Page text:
Greek designer Marios Karystios has revamped the schoolroom of a maths teacher, adding brightly coloured furnishings and vintage accessories that aim to make learning more fun .
The classroom refit in Cyprus is the first interior project by Marios Karystios. The graphic designer, who is more accustomed to producing branding for vineyards and cafes, was tasked with created a whole new visual identity for the private school.
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Set behind a recessed glass shop front, the classroom and a soft seating area at the rear were refurbished with the addition of retro mathematical paraphernalia.
“The brief was to create a more friendly and relaxed space for the students, and actually something different than the standard classrooms that already exist on the island, also to promote creative thinking on a subject that is not a favourite to most students,” Karystios said.
“The maths teacher happens to be my girlfriend so it was a great chance for me to get involved in an interior design project,” he added.
The room is decorated with brightly coloured vintage accessories that offset the white-washed walls. Textbooks, biscuit jars and mathematic toys, including a Rubik’s Cube, are displayed on two stepped alcoves lined with bright yellow paintwork.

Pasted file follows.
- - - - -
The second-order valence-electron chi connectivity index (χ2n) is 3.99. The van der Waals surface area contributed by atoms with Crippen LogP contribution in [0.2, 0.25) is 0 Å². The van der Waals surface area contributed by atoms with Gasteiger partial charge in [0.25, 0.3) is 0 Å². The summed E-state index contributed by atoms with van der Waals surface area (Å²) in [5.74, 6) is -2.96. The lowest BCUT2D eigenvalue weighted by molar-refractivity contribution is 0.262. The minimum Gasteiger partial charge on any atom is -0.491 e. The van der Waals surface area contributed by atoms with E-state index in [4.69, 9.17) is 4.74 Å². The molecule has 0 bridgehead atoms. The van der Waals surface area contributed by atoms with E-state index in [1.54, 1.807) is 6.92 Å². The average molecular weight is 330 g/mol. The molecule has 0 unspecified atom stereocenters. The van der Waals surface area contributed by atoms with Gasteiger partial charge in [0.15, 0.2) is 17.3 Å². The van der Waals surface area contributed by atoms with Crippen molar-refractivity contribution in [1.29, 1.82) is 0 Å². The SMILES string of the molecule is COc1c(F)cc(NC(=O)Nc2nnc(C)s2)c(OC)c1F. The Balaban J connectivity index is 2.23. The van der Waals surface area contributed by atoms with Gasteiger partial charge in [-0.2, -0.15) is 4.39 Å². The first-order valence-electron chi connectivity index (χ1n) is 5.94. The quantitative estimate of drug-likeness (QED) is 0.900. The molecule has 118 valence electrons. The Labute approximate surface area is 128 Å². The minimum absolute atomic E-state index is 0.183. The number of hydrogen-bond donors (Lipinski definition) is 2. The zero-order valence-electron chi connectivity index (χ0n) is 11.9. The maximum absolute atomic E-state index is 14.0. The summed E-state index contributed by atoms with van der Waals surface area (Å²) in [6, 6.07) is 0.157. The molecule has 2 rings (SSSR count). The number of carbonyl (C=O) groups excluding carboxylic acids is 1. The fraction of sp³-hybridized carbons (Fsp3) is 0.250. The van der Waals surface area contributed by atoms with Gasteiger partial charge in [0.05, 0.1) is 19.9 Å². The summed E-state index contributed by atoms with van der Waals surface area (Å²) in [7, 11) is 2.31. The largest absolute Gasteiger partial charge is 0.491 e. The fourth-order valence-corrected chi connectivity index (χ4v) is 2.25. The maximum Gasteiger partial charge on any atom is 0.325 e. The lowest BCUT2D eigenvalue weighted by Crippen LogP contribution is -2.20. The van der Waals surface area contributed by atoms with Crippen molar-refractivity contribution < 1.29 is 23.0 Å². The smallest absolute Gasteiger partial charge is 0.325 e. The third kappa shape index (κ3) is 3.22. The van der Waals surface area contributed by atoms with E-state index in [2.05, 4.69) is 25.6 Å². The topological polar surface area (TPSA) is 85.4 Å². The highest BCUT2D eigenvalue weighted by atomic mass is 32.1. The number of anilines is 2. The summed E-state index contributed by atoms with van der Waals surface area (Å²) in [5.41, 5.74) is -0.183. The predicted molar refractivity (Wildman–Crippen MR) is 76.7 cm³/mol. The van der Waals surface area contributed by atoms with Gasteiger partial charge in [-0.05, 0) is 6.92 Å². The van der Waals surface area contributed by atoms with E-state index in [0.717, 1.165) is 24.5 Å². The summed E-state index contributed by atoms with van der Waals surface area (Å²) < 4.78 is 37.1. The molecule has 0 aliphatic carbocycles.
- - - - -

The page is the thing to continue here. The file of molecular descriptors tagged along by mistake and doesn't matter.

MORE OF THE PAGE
Rows of vintage metal-framed school chairs sit behind single occupancy pine tables, facing a white board and the teacher’s table.
The ends of two giant prop pencils jut out from a wall as a place for students to hang their coats and bags, while bare light bulbs hang from the ceiling on vibrant coloured flexes.
“We wanted to combine a modern feeling with a touch of the past, that’s why for example we used wooden tables and classic school chairs with colour twists that refer to the branding and Edison light bulbs,” said the designer.
The more intimate soft-seating area is located behind a wall with a cutout doorway and hatch.
Positioned at the back of the space, it is partially sectioned from the main body of the classroom and contains a chalkboard, a sofa with brightly upholstered cushions and a low level table fashioned from a single wooden pallet.
Wooden mathematical symbols and a geodesic paper globe sit on a ledge between the two spaces.
Outside the building, two further pallets have been painted lilac and repurposed into a makeshift sofa.
A range of branded stationary and business cards by Karystios features mathematical symbols on coloured backgrounds that echo the tones used in the other elements of the classroom.
“The branding and stationary are based on a smiley symbol that is made of two classic mathematical symbols, the division and integral. The whole idea was to make a fun branding for maths and a memorable brand,” added the designer. “The kids love it, at least they say so.”